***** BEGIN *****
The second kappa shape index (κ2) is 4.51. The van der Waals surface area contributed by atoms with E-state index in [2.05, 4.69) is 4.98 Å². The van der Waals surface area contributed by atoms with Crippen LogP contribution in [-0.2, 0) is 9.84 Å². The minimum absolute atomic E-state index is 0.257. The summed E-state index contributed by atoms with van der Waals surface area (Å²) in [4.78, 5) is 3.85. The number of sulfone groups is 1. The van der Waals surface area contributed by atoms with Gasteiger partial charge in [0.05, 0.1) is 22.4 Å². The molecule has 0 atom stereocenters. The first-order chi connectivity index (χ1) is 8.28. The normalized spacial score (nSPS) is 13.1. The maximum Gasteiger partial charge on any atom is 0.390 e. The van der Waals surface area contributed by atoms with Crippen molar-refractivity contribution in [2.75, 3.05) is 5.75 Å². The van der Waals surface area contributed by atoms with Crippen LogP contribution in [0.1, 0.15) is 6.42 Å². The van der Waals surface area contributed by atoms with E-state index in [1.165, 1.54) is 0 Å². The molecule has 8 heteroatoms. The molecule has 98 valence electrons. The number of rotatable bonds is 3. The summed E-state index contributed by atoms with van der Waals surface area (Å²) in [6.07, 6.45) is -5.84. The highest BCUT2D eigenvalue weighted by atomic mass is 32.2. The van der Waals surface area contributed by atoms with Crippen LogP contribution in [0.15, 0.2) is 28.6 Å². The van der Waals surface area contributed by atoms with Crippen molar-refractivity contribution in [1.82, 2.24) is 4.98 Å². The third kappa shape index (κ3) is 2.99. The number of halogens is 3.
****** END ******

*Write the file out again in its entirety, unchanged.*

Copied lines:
The second kappa shape index (κ2) is 4.51. The van der Waals surface area contributed by atoms with E-state index in [2.05, 4.69) is 4.98 Å². The van der Waals surface area contributed by atoms with Crippen LogP contribution in [-0.2, 0) is 9.84 Å². The minimum absolute atomic E-state index is 0.257. The summed E-state index contributed by atoms with van der Waals surface area (Å²) in [4.78, 5) is 3.85. The number of sulfone groups is 1. The van der Waals surface area contributed by atoms with Gasteiger partial charge in [0.05, 0.1) is 22.4 Å². The molecule has 0 atom stereocenters. The first-order chi connectivity index (χ1) is 8.28. The normalized spacial score (nSPS) is 13.1. The maximum Gasteiger partial charge on any atom is 0.390 e. The van der Waals surface area contributed by atoms with Crippen molar-refractivity contribution in [2.75, 3.05) is 5.75 Å². The van der Waals surface area contributed by atoms with Crippen LogP contribution in [0.1, 0.15) is 6.42 Å². The van der Waals surface area contributed by atoms with E-state index in [1.165, 1.54) is 0 Å². The molecule has 8 heteroatoms. The molecule has 98 valence electrons. The number of rotatable bonds is 3. The summed E-state index contributed by atoms with van der Waals surface area (Å²) in [6.07, 6.45) is -5.84. The highest BCUT2D eigenvalue weighted by atomic mass is 32.2. The van der Waals surface area contributed by atoms with Crippen LogP contribution in [0.15, 0.2) is 28.6 Å². The van der Waals surface area contributed by atoms with Crippen molar-refractivity contribution in [1.82, 2.24) is 4.98 Å². The third kappa shape index (κ3) is 2.99. The number of halogens is 3.